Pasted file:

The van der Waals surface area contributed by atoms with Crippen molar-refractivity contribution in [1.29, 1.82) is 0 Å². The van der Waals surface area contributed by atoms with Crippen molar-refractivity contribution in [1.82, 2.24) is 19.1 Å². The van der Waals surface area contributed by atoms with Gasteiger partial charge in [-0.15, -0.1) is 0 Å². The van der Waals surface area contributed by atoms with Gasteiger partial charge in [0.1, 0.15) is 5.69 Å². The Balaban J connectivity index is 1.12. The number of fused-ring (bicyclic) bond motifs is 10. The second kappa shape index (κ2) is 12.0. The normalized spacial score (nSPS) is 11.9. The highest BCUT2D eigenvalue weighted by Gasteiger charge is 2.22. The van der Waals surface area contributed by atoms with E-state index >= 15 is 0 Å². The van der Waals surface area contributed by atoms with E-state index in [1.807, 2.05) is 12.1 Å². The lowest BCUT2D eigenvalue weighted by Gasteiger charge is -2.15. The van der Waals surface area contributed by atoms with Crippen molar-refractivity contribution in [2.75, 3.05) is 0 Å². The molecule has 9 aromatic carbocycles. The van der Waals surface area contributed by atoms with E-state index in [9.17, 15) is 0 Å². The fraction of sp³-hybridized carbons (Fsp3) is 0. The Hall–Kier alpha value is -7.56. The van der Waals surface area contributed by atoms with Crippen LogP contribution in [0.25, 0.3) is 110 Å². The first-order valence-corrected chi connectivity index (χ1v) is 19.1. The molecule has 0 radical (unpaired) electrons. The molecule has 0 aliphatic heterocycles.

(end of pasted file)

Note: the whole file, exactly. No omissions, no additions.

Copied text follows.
The van der Waals surface area contributed by atoms with Crippen molar-refractivity contribution in [1.29, 1.82) is 0 Å². The van der Waals surface area contributed by atoms with Crippen molar-refractivity contribution in [1.82, 2.24) is 19.1 Å². The van der Waals surface area contributed by atoms with Gasteiger partial charge in [-0.15, -0.1) is 0 Å². The van der Waals surface area contributed by atoms with Gasteiger partial charge in [0.1, 0.15) is 5.69 Å². The Balaban J connectivity index is 1.12. The number of fused-ring (bicyclic) bond motifs is 10. The second kappa shape index (κ2) is 12.0. The normalized spacial score (nSPS) is 11.9. The highest BCUT2D eigenvalue weighted by Gasteiger charge is 2.22. The van der Waals surface area contributed by atoms with E-state index >= 15 is 0 Å². The van der Waals surface area contributed by atoms with E-state index in [1.807, 2.05) is 12.1 Å². The lowest BCUT2D eigenvalue weighted by Gasteiger charge is -2.15. The van der Waals surface area contributed by atoms with Crippen molar-refractivity contribution in [2.75, 3.05) is 0 Å². The molecule has 9 aromatic carbocycles. The van der Waals surface area contributed by atoms with E-state index in [9.17, 15) is 0 Å². The fraction of sp³-hybridized carbons (Fsp3) is 0. The Hall–Kier alpha value is -7.56. The van der Waals surface area contributed by atoms with Crippen LogP contribution in [0.25, 0.3) is 110 Å². The first-order valence-corrected chi connectivity index (χ1v) is 19.1. The molecule has 0 radical (unpaired) electrons. The molecule has 0 aliphatic heterocycles.